The Magazine

First, Lose Three Straight Elections

Britain's Conservatives are finally emerging from the wilderness. Republicans can learn from them.

Aug 4, 2008, Vol. 13, No. 44 • By FRED BARNES
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David Cameron, the Conservative party leader, had the look of a defeated man last October when Martin Bright of the New Statesman spotted him walking, alone, across a hotel lobby. The occasion was the Conservatives' annual conference in the seaside town of Blackpool in northwest England. "The mood was really glum," Bright says. Cameron was white-faced. "He looked like a ghost."

Cameron had been Tory leader for two years. He'd embraced new issues like the environment and diversity and even "social justice"--new issues for Conservatives anyway. But in spite of all the changes and reforms and the aggressive outreach to both elite and lower middle class voters, the party appeared no closer to ousting the Labour government. Conservatives had last won a national election in 1992, and then only in a squeaker.

The wilderness years had been painful, beginning with a blowout in the 1997 election, the worst Conservative defeat since 1832. The Conservative share of the vote--31 percent in 1997--had barely increased in the 2001 (32 percent) and 2005 (33 percent) elections. Only once had Conservatives pulled ahead of Labour in an opinion poll. That was during a truckers' strike in 2000. The lead vanished in a week.

The quartet of issues adored by the party's base--skepticism about ceding power to the European Union, tax cuts, curbs on immigration, crime--tended to reinforce the conventional wisdom about Conservatives. They were, as Cameron adviser Steve Hilton puts it, in a "negative place," seen by a majority of British voters as out of touch and not very nice besides.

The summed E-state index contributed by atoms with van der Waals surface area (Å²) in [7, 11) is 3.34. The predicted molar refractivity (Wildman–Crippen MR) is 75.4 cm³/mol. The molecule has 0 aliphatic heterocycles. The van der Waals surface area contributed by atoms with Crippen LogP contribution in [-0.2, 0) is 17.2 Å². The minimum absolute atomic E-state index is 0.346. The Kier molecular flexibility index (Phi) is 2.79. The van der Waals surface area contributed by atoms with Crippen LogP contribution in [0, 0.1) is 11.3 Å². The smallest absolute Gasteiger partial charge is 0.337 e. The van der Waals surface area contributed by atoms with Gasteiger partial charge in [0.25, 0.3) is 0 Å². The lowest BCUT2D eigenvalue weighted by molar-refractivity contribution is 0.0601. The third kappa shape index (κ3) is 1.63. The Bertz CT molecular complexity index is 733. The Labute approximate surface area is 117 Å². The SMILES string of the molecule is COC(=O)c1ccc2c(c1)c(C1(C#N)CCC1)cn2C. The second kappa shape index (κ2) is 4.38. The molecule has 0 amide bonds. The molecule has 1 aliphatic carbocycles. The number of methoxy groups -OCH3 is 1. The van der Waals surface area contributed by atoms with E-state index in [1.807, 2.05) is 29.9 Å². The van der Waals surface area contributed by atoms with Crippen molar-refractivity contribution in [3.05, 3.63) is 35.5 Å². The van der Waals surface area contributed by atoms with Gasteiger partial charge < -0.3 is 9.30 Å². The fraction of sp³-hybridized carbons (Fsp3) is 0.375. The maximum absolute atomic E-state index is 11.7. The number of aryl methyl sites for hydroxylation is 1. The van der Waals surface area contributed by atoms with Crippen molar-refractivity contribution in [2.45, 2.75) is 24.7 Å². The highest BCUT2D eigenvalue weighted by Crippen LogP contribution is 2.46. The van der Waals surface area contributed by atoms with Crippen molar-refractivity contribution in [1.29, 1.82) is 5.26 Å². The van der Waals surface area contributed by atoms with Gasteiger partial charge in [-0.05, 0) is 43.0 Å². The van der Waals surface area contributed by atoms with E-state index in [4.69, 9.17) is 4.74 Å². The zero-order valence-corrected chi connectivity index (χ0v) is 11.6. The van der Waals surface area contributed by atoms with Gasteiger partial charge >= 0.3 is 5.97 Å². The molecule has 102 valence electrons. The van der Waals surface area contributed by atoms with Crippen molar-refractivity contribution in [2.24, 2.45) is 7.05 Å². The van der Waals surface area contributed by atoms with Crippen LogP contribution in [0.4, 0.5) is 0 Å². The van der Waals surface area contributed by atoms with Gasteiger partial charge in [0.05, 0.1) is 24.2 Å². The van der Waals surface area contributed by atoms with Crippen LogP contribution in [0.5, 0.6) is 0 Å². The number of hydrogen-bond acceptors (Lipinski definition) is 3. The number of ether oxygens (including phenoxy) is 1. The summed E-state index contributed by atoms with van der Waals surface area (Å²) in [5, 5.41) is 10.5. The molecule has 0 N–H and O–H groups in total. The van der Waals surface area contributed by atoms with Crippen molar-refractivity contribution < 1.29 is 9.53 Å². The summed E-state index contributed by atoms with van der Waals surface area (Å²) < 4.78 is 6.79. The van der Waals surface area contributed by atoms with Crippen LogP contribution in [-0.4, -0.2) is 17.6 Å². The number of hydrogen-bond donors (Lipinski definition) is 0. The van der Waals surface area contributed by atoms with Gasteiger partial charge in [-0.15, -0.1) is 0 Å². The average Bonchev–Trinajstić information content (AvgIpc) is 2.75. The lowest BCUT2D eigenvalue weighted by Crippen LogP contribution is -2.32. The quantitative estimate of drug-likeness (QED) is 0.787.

Tories talked openly of the need to "decontaminate" or "detoxify" the party brand. Cameron, a former advertising executive with a gift for oratory and marketing, had already improved the party's image. "The country's not enamored of the Tories, but they don't hate them anymore," said Janet Daley, a political columnist for the Daily Telegraph.

The worst Tory nightmare had a name: Tony Blair. He had moved the Labour party toward the political center and stolen nearly all the Tory issues, except what John Hayes, a Conservative member of parliament, calls "financial self-interest." Conservatives "were up against a superb political tactician almost designed by a skilled set of geneticists to be a thoroughbred politician who could capture Tory votes," says Michael Gove, a Conservative MP and Cameron adviser.

When Blair stepped down in June 2007 and Gordon Brown, who'd been Chancellor of the Exchequer for a decade, became prime minister, things got no better. Brown had a reputation as a serious, honest, straightforward leader who'd kept the British economy strong. He was the opposite of the glib Blair, whose star had finally begun to fade.

Brown's first months in office were a honeymoon. He made the best of it by handling three crises skillfully: a flood, a new outbreak of foot and mouth disease, and a botched terrorist attack on the Glasgow airport. Given his success, he was expected to call an election in the fall. In fact, the Labour party apparatus was preparing for one. And Brown and Labour were viewed as all but certain to win and remain in power until 2013.

Then, against all likelihood and with no warning, the tipping point came. Suddenly, everything changed in British politics, this time in the Conservatives' favor. By the end of the Tory conference in October, Cameron's gloom had dissolved and the Conservatives were on a roll. Within a few days, Brown decided against calling an election, a move that caused Labour's support to collapse and gave Conservatives a further boost.

The breakthrough at the party conference came with the speech by George Osborne, Cameron's chief deputy and chancellor in the shadow cabinet. Osborne talked about tax cuts, a subject Cameron had been avoiding. "I've heard it suggested that in my first budget I am going to tax people who go to the supermarket," Osborne said. "What do you think I am? Off my trolley?" When he declared the next Conservative government would abolish the inheritance tax on estates of less than £1 million (around $2 million), the audience erupted joyfully. It was "electrifying .  .  . a lightning strike," says Janet Daley. It marked what's been dubbed the "rebalancing" of the Conservative message, the joining of the old Tory issues with Cameron's new agenda.